To define which indicators are important, we refer to established frameworks for sustainability assessment, and include an Open Space workshop with academics and industrial experts. The results suggest that there is a discrepancy between the indicators that we found to be important, and the indicators that are frequently included in the studies. This indicates a need for the development and dissemination of improved methods in order to model several important environmental impacts, such as: water depletion, indirect land use change, and impacts on ecosystem quality and biological diversity.

    The small number of published social life cycle assessments (SLCAs) and life cycle sustainability assessments (LCSAs) indicate that these are still immature tools; as such, there is a need for improved methods and more case studies.

  • 13.
    Martin, Michael
    et al.
    IVL Swedish Environmental Research Institute.
    Lazarevic, D.
    Gullström, C.
    Assessing the Environmental Potential of Collaborative Consumption: Peer-to-Peer Product Sharing in Hammarby Sjöstad, Sweden.2019In: Sustainability, E-ISSN 2071-1050, Vol. 11, no 190Article in journal (Refereed)
    Abstract [en]

    Collaborative consumption—through sharing services—has been promoted as an important step in transforming current consumption patterns toward more sustainable practices. Whilst there are high expectations for sharing services, there are few studies on the potential environmental benefits and impacts of sharing services. This study aims to analyze the potential environmental impacts of a peer-to-peer (P2P) product sharing platform and potential integration with a package drop-off/pick-up service in the urban district of Hammarby Sjöstad, Stockholm, Sweden. A life cycle approach is adopted, taking into account product lifetime and use, the potential replacement of conventional products and services, impacts from digital infrastructure and their impacts on the environment. The results indicate that there is significant potential for these sharing services to reduce environmental impacts associated with production and consumption; primarily through avoiding production and reducing the production impacts of new product purchases. The results also illustrate potential synergies to integrate with the package drop-off/pick up service; where the impacts from shared products are further reduced by reducing transportation impacts through improved logistics. However, the results are dependent upon, and sensitive to, a number of methodological choices and assumptions; highlighting the need for greater knowledge on the use environmental assessments of sharing services.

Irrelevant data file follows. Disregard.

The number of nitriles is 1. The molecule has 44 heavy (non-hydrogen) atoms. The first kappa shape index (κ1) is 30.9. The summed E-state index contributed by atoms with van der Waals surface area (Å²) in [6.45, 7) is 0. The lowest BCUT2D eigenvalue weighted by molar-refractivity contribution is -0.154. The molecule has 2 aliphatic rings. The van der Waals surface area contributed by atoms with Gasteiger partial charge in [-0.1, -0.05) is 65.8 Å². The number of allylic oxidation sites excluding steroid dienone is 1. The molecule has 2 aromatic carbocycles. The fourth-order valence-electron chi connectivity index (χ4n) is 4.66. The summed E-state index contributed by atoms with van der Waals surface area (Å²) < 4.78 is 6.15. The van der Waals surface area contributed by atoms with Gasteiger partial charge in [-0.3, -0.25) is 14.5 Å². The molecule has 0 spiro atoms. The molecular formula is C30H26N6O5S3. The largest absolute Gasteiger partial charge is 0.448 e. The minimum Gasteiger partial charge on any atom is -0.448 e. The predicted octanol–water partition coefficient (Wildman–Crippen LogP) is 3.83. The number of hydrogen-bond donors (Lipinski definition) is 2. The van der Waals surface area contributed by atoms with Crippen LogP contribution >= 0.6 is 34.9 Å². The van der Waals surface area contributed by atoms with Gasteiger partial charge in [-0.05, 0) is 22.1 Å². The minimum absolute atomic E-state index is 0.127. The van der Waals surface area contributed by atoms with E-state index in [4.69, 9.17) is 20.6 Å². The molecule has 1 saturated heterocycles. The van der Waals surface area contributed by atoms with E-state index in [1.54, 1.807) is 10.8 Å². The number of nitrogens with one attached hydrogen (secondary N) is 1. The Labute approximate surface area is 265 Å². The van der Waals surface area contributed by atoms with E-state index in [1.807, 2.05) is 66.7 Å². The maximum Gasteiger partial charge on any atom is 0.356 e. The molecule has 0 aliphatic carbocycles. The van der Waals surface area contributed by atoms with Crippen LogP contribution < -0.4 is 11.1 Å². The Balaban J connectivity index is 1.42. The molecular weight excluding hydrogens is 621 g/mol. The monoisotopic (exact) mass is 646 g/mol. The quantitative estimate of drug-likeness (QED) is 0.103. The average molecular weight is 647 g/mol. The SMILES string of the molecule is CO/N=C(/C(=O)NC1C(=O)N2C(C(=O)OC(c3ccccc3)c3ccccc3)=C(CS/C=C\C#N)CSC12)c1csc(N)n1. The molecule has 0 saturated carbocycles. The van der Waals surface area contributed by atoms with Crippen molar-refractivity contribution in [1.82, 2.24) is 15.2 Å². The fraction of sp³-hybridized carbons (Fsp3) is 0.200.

• 14.
    Martin, Michael
    et al.
    IVL Swedish Environmental Research Institute.
    Lazarevic, David
    Gullström, Charlie
    Assessing the Environmental Potential of Collaborative Consumption: Peer-to-Peer Product Sharing in Hammarby Sjöstad, Sweden.2019In: Sustainability, E-ISSN 2071-1050Article in journal (Refereed)
  • 15.
    Martin, Michael
    et al.
    IVL Swedish Environmental Research Institute.
    Molin, Elvira
    IVL Swedish Environmental Research Institute.
    Environmental Assessment of an Urban Vertical Hydroponic Farming System in Sweden2020In: Sustainability, E-ISSN 2071-1050, Vol. 11, no 15Article in journal (Refereed)
    Abstract [en]